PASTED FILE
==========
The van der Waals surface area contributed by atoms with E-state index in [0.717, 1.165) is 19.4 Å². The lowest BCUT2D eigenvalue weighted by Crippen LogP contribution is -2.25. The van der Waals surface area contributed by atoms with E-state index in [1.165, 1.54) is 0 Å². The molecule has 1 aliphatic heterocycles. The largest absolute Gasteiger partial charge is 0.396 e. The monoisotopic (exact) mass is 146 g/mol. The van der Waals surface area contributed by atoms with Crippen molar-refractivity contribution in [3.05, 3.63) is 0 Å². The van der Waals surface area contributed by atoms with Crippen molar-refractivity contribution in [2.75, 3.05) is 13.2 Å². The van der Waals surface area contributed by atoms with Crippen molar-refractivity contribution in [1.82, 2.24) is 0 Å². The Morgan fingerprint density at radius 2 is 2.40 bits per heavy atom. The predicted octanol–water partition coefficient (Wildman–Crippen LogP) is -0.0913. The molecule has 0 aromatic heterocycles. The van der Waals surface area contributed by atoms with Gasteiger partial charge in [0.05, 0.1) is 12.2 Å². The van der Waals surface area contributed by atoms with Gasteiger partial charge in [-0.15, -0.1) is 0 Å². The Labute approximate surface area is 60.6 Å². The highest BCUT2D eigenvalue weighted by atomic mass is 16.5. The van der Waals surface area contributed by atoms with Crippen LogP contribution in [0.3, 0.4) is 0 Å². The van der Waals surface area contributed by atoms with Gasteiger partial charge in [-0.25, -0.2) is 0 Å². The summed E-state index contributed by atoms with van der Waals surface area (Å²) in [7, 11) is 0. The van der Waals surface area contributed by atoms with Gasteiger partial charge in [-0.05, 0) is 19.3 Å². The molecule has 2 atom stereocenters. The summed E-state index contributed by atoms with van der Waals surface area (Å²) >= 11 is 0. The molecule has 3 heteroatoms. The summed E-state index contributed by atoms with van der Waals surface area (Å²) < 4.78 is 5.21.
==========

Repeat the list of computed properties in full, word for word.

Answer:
The van der Waals surface area contributed by atoms with E-state index in [0.717, 1.165) is 19.4 Å². The lowest BCUT2D eigenvalue weighted by Crippen LogP contribution is -2.25. The van der Waals surface area contributed by atoms with E-state index in [1.165, 1.54) is 0 Å². The molecule has 1 aliphatic heterocycles. The largest absolute Gasteiger partial charge is 0.396 e. The monoisotopic (exact) mass is 146 g/mol. The van der Waals surface area contributed by atoms with Crippen molar-refractivity contribution in [3.05, 3.63) is 0 Å². The van der Waals surface area contributed by atoms with Crippen molar-refractivity contribution in [2.75, 3.05) is 13.2 Å². The van der Waals surface area contributed by atoms with Crippen molar-refractivity contribution in [1.82, 2.24) is 0 Å². The Morgan fingerprint density at radius 2 is 2.40 bits per heavy atom. The predicted octanol–water partition coefficient (Wildman–Crippen LogP) is -0.0913. The molecule has 0 aromatic heterocycles. The van der Waals surface area contributed by atoms with Gasteiger partial charge in [0.05, 0.1) is 12.2 Å². The van der Waals surface area contributed by atoms with Gasteiger partial charge in [-0.15, -0.1) is 0 Å². The Labute approximate surface area is 60.6 Å². The highest BCUT2D eigenvalue weighted by atomic mass is 16.5. The van der Waals surface area contributed by atoms with Crippen LogP contribution in [0.3, 0.4) is 0 Å². The van der Waals surface area contributed by atoms with Gasteiger partial charge in [-0.25, -0.2) is 0 Å². The summed E-state index contributed by atoms with van der Waals surface area (Å²) in [7, 11) is 0. The van der Waals surface area contributed by atoms with Gasteiger partial charge in [-0.05, 0) is 19.3 Å². The molecule has 2 atom stereocenters. The summed E-state index contributed by atoms with van der Waals surface area (Å²) >= 11 is 0. The molecule has 3 heteroatoms. The summed E-state index contributed by atoms with van der Waals surface area (Å²) < 4.78 is 5.21.